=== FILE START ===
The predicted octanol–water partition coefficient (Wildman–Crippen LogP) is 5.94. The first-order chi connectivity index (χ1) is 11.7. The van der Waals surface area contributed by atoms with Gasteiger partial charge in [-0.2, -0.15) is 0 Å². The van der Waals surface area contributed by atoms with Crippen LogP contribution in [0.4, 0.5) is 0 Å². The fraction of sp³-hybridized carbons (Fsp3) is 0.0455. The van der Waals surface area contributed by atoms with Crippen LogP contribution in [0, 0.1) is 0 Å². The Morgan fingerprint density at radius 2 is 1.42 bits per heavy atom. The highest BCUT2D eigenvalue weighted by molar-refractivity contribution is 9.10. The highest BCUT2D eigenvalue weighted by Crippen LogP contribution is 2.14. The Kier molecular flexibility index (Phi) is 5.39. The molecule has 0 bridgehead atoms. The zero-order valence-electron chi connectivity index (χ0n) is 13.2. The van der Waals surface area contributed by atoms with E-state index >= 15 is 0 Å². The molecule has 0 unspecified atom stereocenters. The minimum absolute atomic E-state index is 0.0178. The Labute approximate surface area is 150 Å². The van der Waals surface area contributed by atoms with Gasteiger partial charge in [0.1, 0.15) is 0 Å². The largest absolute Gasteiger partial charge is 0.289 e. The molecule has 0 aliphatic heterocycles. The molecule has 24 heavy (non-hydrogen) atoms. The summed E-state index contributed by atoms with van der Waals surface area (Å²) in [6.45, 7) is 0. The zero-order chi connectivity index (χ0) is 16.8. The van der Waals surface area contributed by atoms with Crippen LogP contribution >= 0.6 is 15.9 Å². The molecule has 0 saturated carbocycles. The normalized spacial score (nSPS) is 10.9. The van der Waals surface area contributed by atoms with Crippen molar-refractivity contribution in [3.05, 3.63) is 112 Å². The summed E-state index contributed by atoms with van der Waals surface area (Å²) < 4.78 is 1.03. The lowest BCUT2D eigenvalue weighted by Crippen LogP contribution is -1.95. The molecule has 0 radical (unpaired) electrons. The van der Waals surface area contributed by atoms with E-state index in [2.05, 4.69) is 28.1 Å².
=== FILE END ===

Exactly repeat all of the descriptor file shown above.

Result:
The predicted octanol–water partition coefficient (Wildman–Crippen LogP) is 5.94. The first-order chi connectivity index (χ1) is 11.7. The van der Waals surface area contributed by atoms with Gasteiger partial charge in [-0.2, -0.15) is 0 Å². The van der Waals surface area contributed by atoms with Crippen LogP contribution in [0.4, 0.5) is 0 Å². The fraction of sp³-hybridized carbons (Fsp3) is 0.0455. The van der Waals surface area contributed by atoms with Crippen LogP contribution in [0, 0.1) is 0 Å². The Morgan fingerprint density at radius 2 is 1.42 bits per heavy atom. The highest BCUT2D eigenvalue weighted by molar-refractivity contribution is 9.10. The highest BCUT2D eigenvalue weighted by Crippen LogP contribution is 2.14. The Kier molecular flexibility index (Phi) is 5.39. The molecule has 0 bridgehead atoms. The zero-order valence-electron chi connectivity index (χ0n) is 13.2. The van der Waals surface area contributed by atoms with E-state index >= 15 is 0 Å². The molecule has 0 unspecified atom stereocenters. The minimum absolute atomic E-state index is 0.0178. The Labute approximate surface area is 150 Å². The van der Waals surface area contributed by atoms with Gasteiger partial charge in [0.1, 0.15) is 0 Å². The largest absolute Gasteiger partial charge is 0.289 e. The molecule has 0 aliphatic heterocycles. The molecule has 24 heavy (non-hydrogen) atoms. The summed E-state index contributed by atoms with van der Waals surface area (Å²) in [6.45, 7) is 0. The zero-order chi connectivity index (χ0) is 16.8. The van der Waals surface area contributed by atoms with Crippen LogP contribution >= 0.6 is 15.9 Å². The molecule has 0 saturated carbocycles. The normalized spacial score (nSPS) is 10.9. The van der Waals surface area contributed by atoms with Crippen molar-refractivity contribution in [3.05, 3.63) is 112 Å². The summed E-state index contributed by atoms with van der Waals surface area (Å²) < 4.78 is 1.03. The lowest BCUT2D eigenvalue weighted by Crippen LogP contribution is -1.95. The molecule has 0 radical (unpaired) electrons. The van der Waals surface area contributed by atoms with E-state index in [2.05, 4.69) is 28.1 Å².